In 2015, Splatoon was advertised as the big, new Nintendo franchise. There was a lot of buzz about it and a lot of people were excited. To be honest, from what I saw of it, I wasn’t that interested. Sure, I’m a big Nintendo fan, but online-based third person shooters just aren’t my thing. I’ll pick it up cheap at some point down the line, I thought to myself. Then one day I happened to play it at a friend’s house. It seemed pretty good. So I did buy it and I loved it. If you’ve not been impressed by what you’ve seen, the same my happen to you.
Splatoon is set in a city called Inkopolis and you play as an Inkling. Inklings are a race of humanoid squids who can swim through ink. They participate in ink-based shoot-outs where each participant has a different type of weapon which spreads ink. The battles are broken into two teams, each a different colour. If your Inkling is shot by rival ink, they’ll explode and reform at the stage’s starting point. However, it is also possible to turn into squid form and swim through the spatterings of ink of your colour on the floors and walls at higher speeds. The winner is the team who have managed to cover more of the stage in their colour of ink, rather than the team who kill the most rivals.
Battles in Splatoon are fast paced and fun. Your Inkling can level up (gaining different numbers of experience points based on how well they did in battle) and while leveling up has no real baring on the character or their power levels, your level is a good indicator of the number of times you’ve won. I found it really addictive and could easily pass a lot of time playing battle after battle.
Part of what makes playing Splatoon so fun is the fact that all of the levels had a really great, urban atmosphere to them. One stage takes place on the roof of some tower blocks, one of them takes place around some apartment buildings, another within a factory and one is even in a game developer’s head quarters. They’re all excellent locations and you can tell they’ve all had a lot of effort put into them. They’ve got some really great little details (that you’ll notice if you look out for them) including pictures of Bloopers (from Super Mario games) and Octoroks (from The Legend of Zelda games) which I felt were a good reflection of the game’s Nintendo pedigree. The music compliments the feel of these locations really well too and it made the world feel really immersive.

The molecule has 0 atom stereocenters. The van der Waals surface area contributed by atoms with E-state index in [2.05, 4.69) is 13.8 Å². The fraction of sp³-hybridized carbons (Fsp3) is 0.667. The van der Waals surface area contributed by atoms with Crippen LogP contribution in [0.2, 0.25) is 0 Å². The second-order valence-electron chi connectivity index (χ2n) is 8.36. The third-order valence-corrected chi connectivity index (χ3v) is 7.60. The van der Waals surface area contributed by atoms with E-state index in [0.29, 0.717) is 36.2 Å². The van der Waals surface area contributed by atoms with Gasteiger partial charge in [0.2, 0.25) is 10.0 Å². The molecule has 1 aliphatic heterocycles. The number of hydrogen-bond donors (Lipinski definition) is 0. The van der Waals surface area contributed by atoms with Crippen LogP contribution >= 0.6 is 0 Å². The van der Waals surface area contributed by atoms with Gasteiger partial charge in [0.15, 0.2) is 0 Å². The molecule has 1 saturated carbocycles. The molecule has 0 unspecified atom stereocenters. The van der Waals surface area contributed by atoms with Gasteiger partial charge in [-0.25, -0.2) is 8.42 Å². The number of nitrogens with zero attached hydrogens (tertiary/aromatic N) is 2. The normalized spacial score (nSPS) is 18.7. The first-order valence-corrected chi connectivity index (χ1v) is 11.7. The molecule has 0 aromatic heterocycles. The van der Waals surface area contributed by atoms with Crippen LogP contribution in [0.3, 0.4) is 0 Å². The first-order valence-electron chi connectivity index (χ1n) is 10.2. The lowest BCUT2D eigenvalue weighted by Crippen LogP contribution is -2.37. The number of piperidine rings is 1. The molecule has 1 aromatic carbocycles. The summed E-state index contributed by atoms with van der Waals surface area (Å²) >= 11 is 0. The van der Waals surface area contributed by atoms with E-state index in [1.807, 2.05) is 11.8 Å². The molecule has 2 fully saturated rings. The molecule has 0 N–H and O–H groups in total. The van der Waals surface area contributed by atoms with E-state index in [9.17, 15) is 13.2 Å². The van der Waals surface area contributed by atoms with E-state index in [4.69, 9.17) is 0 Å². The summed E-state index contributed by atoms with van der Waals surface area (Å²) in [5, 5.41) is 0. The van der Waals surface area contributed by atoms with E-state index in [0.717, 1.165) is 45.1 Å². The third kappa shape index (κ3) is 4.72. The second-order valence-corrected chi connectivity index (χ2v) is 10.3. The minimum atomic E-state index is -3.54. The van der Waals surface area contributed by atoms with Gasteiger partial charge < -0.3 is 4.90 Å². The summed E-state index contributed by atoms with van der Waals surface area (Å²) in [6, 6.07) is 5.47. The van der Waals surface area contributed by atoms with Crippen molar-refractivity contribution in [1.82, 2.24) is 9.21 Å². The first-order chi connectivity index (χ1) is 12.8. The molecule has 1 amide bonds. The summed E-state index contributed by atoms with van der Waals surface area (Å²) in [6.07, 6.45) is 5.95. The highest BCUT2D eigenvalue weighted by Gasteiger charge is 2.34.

While the multiplayer is by far the better part of the game, there is still a moderately substantial single player mode. The levels in this mode were fun, but were mostly made up of platforms floating in a void (a bit like Super Mario Galaxy) which was a lot less immersive. Having said that, there are secret items called “Sunken Scrolls” which you can collect in these levels – these are records of the history of Inkopolis and, I don’t want to spoil anything, but Splatoon has an amazing backstory which is actually pretty dark.
An interesting feature of the online mode (which sadly has been discontinued) was something called Splatfests. These would have you voting between one of two things (e.g. dogs vs. cats) and then fighting in a team to decide your side, with a winner announced at the end of a set period. During these events, everything was changed to a nighttime aesthetic and cool, new music played. These were fun to take part in and often had odd themes, there were questions about SpongeBob SquarePants, about whether Pokémon Red Version or Pokémon Blue Version was better and even one about Miitomo.
That covers just about everything. There’s also a less good local multiplayer mode (which you likely will ignore) and you can unlock single player level variations and items by using Amiibo. Everything you do in the game also earns you money, which significantly increases replayability due to the fact that there are shops you can visit to buy new clothes and weapons. Overall, it’s a fantastically addictive game and one of the best games on the Wii U. I look forward to the future of the franchise.
(Don’t miss today’s Finger Puppet Show!)